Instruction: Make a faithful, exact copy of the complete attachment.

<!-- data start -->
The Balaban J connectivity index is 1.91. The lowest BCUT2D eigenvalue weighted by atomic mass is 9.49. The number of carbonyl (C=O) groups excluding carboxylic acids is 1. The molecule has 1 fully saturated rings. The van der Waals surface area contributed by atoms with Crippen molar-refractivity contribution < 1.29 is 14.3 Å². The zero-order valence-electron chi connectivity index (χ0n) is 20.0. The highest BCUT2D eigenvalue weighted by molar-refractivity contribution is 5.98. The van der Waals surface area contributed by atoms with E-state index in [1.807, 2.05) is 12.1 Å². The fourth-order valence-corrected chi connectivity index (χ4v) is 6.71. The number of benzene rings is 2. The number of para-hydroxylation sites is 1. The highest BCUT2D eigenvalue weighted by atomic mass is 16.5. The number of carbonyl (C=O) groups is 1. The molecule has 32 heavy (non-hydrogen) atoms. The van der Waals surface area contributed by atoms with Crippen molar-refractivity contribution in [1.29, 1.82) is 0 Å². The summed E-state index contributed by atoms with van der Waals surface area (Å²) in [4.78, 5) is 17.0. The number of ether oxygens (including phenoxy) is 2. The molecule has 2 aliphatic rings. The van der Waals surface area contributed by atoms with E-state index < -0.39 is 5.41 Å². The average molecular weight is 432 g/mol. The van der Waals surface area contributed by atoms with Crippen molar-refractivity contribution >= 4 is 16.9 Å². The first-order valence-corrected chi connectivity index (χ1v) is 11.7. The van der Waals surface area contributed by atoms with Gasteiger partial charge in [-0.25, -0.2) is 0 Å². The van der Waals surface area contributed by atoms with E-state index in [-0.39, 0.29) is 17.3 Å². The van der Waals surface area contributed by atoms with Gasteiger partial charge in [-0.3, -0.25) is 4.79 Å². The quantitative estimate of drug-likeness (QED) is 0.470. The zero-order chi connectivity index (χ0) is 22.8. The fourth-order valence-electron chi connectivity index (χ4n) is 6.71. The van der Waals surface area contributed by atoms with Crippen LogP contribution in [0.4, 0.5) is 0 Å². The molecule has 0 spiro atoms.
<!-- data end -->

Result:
The Balaban J connectivity index is 1.91. The lowest BCUT2D eigenvalue weighted by atomic mass is 9.49. The number of carbonyl (C=O) groups excluding carboxylic acids is 1. The molecule has 1 fully saturated rings. The van der Waals surface area contributed by atoms with Crippen molar-refractivity contribution < 1.29 is 14.3 Å². The zero-order valence-electron chi connectivity index (χ0n) is 20.0. The highest BCUT2D eigenvalue weighted by molar-refractivity contribution is 5.98. The van der Waals surface area contributed by atoms with E-state index in [1.807, 2.05) is 12.1 Å². The fourth-order valence-corrected chi connectivity index (χ4v) is 6.71. The number of benzene rings is 2. The number of para-hydroxylation sites is 1. The highest BCUT2D eigenvalue weighted by atomic mass is 16.5. The number of carbonyl (C=O) groups is 1. The molecule has 32 heavy (non-hydrogen) atoms. The van der Waals surface area contributed by atoms with Crippen molar-refractivity contribution in [1.29, 1.82) is 0 Å². The summed E-state index contributed by atoms with van der Waals surface area (Å²) in [4.78, 5) is 17.0. The number of ether oxygens (including phenoxy) is 2. The molecule has 2 aliphatic rings. The van der Waals surface area contributed by atoms with E-state index < -0.39 is 5.41 Å². The average molecular weight is 432 g/mol. The van der Waals surface area contributed by atoms with Crippen molar-refractivity contribution >= 4 is 16.9 Å². The first-order valence-corrected chi connectivity index (χ1v) is 11.7. The van der Waals surface area contributed by atoms with Gasteiger partial charge in [-0.25, -0.2) is 0 Å². The van der Waals surface area contributed by atoms with E-state index in [-0.39, 0.29) is 17.3 Å². The van der Waals surface area contributed by atoms with Gasteiger partial charge in [-0.3, -0.25) is 4.79 Å². The quantitative estimate of drug-likeness (QED) is 0.470. The zero-order chi connectivity index (χ0) is 22.8. The fourth-order valence-electron chi connectivity index (χ4n) is 6.71. The van der Waals surface area contributed by atoms with Crippen LogP contribution in [0.4, 0.5) is 0 Å². The molecule has 0 spiro atoms.